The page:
Consulate of Indonesia
Yerevan, Armenia
Israyelyan Street, Bld. 37/147
0015 Yerevan, Armenia
Tel: + 374 10 528825
Fax:+ 374 10 565669
E-mail: [email protected]
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 Java is the most populous and the most developed island in the Indonesian archipelago. The island is politically divided into the provinces of West Java, East Java and Central Java. The capital city of Jakarta is also located on this island. Java is an epitome of rapidly changing society: beautiful countryside and filthy cities; tranquil rural scenes and streets congested with traffic.

 History of Java Island

The Javanese are mostly descended from migrants who settled the island in waves from about 4000 BC. Sawah - or wet rice - agriculture was developed gradually from 2000 BC, and trade with South India began as early as the 3rd century AD. It's believed that this contact led to the adoption of Hinduism in coastal kingdoms, while Southeast Asian Buddhism was also an influence and developed side by side with Hinduism, along with older beliefs. In 732 AD the Hindu King Sanjaya founded the kingdom of Mataram, Java's first major political entity, which controlled much of central Java and built the Borobudur temple complex. By the 10th century, King Sendok's East Javanese kingdom was dominant; it was later extended by Airlangga and split into two, the eastern Janggara and the western Kediri, after his death. Mongols invaded Java in 1292, bringing to the throne a new king, Wijaya, and a new kingdom, the Majapahit Empire, which would become the most powerful and famous of Javanese kingdoms until it fell in 1400. By which time Islam was making serious inroads, especially in coastal ports. Coinciding with Islam's rise was the arrival of the Portuguese in 1511, soon followed by the Spanish, British and Dutch. In the course of the 17th century, the Dutch became increasingly militaristic and played their rivals off one another. By the early 19th century the Dutch had extended their influence over the sultanates of the interior and claimed Java as Dutch territory. During the Second World War, in 1942, the island came under the control of Japanese. When the Japanese left the island in 1945, Sukarno proclaimed independence but the Dutch returned and an armed struggle ensued. Ultimately, Indonesia achieved independence in 1949.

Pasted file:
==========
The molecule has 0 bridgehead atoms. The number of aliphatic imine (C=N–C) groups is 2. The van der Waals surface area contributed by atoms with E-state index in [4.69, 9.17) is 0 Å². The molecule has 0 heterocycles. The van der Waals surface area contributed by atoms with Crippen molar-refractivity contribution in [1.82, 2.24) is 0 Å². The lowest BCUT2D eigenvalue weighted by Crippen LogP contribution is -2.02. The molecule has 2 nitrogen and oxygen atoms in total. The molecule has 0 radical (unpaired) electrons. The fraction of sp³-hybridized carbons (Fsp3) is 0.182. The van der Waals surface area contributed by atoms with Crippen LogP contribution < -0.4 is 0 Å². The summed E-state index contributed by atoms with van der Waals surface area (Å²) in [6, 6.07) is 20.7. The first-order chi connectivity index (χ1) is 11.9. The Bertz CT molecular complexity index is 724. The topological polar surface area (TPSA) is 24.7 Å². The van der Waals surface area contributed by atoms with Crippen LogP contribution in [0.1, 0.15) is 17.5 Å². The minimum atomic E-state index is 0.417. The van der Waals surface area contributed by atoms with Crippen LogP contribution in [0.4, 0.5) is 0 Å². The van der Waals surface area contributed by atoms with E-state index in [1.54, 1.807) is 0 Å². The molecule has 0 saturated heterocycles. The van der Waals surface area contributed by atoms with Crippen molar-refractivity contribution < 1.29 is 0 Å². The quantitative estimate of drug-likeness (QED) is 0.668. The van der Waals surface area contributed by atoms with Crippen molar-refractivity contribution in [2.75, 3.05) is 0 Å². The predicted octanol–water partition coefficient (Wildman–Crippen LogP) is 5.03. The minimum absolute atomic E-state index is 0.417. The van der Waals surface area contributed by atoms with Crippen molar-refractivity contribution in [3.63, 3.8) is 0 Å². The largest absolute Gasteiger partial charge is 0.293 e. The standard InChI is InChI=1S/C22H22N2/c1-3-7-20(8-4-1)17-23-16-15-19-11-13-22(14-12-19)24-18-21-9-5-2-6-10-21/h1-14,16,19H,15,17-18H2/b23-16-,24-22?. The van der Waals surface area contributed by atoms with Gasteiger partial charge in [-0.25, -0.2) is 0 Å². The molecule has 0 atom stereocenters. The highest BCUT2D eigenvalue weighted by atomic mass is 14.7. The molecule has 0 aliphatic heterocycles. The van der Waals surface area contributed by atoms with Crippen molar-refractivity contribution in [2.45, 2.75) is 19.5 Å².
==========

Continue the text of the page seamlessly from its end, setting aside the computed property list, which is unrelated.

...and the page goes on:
Weather and Climate of Java Island
The temperature in Java doesn't vary much, ranging from a minimum of 23° C to a maximum 31° C. The rainy season is from April to October and the dry season is from May to September. Humidity is high throughout the year.

Places to See in Java

Bandung: Also known as the city of flowers and Paris of Java, it is the provincial capital of West Java and the third largest city of Indonesia. Bandung is located at a distance of 175 km from Jakarta and provides a welcome respite from the hustle and bustle of Jakarta. The majority of the population is the native Sundanese from West Java, who are famous for their extroverted, easy-going nature and are reputed as zealous guardians of their ancient culture
Borobudur: One of the greatest Buddhist monuments in Southeast Asia, Borobudur was built in the 8th century and stands on top of a hill surrounded by volcanoes and overlooking green fields. It is an immense multi-tiered structure with the Great Stupa (bell-shaped monument) at the top standing 128ft (40m) above the ground, surrounded by numerous smaller stupas, some still containing Buddha statues inside. It is listed as a UNESCO World Heritage Site and is a major tourist attraction in Java.
Prambanan Temple Complex: Rivalling the Buddhist monument of Borobudur, this magnificent Hindu temple is the largest in Java and the most beautiful in Indonesia. Prambanan was built in the 9th century, possibly to compete with the splendour of Borobudur, or to celebrate the return to power of the Hindu dynasty in Java at the time. From May to October the Ramayana Ballet, a traditional Indonesian dance based on the Ramayana story, is performed on an open-air stage at the complex during the full moon and is a spectacular sight involving hundreds of dancers, singers and musicians.
Yogyakarta: Yogyakarta is one of the most attractive and ancient historical cities in Java. Because of its proximity to Borobudur and Pramban Temple Complex, it is a major stop on the tourist route. Yogyakarta was established in 1755 when Prince Mangkubumi built the Kraton Palace, called himself Sultan and created the most powerful Javanese Kingdom since the 17th century. Today it remains a symbol of resistance to Dutch Colonial rule, as well as the centre for classical Javanese art and culture, including batik, Ramayana ballet, shadow puppetry and music.

Sangiran: Located in Central Java, Sangiran is an important archaeological excavation site, where some of the best examples of fossil skulls of prehistoric 'Java Man' were unearthed by a Dutch professor in 1936.
National Museum: Located in Central Jakarta, and built in 1862, National Museum is the best museum in Indonesia and one of the finest in Southeast Asia. It has an enormous collection of cultural objects of the various ethnic groups - costumes, musical instruments, model houses et al. - and numerous fine bronzes from the Hindu-Javanese period.